The enormous number of cases of late syphilis and parasyphilis prove that the classical treatment of lues by the old remedies, as usually employed, is inadequate. This cannot altogether be attributed to a lack of potency on the part of the drugs, but rather to a combination of factors referable to the physician or the patient, or both. It is not my desire to discuss the shortcomings of my colleagues, but rather to call attention to some of the causes which contribute to the failure to control this disease. Of these, there are two which should be especially emphasized, namely, the tendency to regard syphilis as a mild infection with laxity in carrying out its treatment, and secondly, the lack of familiarity with the possibilities of the specific drugs.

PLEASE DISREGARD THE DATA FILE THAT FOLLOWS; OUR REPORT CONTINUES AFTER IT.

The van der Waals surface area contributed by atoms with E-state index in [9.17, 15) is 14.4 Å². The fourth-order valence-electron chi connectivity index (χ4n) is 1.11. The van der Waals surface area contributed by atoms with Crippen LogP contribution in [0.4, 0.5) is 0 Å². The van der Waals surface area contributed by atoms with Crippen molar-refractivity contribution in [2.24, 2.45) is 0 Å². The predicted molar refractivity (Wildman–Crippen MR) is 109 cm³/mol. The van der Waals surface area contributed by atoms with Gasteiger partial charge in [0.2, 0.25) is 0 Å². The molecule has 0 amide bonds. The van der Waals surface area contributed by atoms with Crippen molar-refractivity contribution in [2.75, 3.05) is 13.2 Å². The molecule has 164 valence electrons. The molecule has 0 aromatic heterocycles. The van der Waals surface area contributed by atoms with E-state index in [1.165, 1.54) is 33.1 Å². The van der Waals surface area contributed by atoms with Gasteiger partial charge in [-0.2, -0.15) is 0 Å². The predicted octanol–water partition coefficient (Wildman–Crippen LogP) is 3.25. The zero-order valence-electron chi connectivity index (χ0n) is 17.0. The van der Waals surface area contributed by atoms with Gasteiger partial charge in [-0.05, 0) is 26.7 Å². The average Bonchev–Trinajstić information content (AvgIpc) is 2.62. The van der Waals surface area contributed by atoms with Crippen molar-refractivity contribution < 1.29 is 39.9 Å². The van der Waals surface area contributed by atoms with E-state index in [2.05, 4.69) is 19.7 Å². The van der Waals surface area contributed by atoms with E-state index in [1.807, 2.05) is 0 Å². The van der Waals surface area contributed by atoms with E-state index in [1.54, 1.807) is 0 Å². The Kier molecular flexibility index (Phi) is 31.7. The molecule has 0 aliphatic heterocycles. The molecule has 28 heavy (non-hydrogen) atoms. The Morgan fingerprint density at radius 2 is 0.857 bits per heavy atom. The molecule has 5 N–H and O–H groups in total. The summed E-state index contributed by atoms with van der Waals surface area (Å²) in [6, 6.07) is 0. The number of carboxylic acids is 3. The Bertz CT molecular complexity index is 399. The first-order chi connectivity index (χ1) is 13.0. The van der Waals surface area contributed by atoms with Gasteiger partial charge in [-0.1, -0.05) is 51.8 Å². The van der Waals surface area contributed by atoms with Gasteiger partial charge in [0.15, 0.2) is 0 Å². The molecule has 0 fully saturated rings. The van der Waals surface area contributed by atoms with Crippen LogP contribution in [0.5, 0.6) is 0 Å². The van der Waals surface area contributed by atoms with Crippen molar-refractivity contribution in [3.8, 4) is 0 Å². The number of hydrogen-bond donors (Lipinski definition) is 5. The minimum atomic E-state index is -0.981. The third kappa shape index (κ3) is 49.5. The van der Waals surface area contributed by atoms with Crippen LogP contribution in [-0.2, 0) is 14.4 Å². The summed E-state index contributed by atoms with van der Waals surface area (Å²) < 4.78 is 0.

For years it was taught in one of our large institutions that the malady is an insignificant one. The dissemination of